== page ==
One of the selections rules is that
for an electric dipole transition in a multi-electron atom, where J is the total angular momentum. Since
(as spin is not affected), the change in total orbital angular momentum is also 0 or ±1. Could someone give me a physical example how a zero change is possible? As far as I can understand, the change is ±1 for a single-electron atom and cannot be 0. The photon emitted carries the ±1 angular momentum away and hence angular momentum is conserved. We only consider 1 electron transitioning at a time, so I don't understand how the overall angular momentum change can be 0 then, if it can't be 0 for a single electron atom. I've been trying to look this up but the furthest I got was "this is just possible because of how angular momentum combines".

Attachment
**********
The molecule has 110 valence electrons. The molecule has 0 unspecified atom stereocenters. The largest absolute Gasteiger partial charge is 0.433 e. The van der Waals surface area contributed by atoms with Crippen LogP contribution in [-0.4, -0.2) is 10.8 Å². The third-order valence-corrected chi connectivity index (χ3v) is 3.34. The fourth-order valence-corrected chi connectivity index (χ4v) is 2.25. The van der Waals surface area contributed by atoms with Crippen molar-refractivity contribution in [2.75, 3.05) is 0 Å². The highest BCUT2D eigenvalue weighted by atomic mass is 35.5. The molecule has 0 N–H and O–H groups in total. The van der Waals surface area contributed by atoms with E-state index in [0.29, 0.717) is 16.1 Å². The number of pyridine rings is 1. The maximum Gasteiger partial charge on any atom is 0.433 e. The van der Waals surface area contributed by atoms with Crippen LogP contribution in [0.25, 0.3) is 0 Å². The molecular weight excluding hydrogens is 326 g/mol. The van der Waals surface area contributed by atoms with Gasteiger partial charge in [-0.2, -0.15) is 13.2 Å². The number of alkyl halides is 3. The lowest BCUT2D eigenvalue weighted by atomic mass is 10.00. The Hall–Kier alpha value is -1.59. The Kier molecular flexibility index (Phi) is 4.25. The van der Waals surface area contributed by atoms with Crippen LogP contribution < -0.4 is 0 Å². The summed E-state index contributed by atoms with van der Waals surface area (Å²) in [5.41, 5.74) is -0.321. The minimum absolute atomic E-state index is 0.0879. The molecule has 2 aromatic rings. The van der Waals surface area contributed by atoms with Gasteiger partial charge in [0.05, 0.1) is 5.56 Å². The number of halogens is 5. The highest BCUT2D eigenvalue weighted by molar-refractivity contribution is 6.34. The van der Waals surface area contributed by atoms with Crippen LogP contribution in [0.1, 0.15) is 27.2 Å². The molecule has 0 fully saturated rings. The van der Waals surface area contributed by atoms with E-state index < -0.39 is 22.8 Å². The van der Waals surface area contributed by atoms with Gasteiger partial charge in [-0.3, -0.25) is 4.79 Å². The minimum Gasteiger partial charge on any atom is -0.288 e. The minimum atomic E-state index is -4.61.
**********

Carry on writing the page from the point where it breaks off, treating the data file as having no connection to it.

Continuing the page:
Could someone describe a real example to me how this works in practice?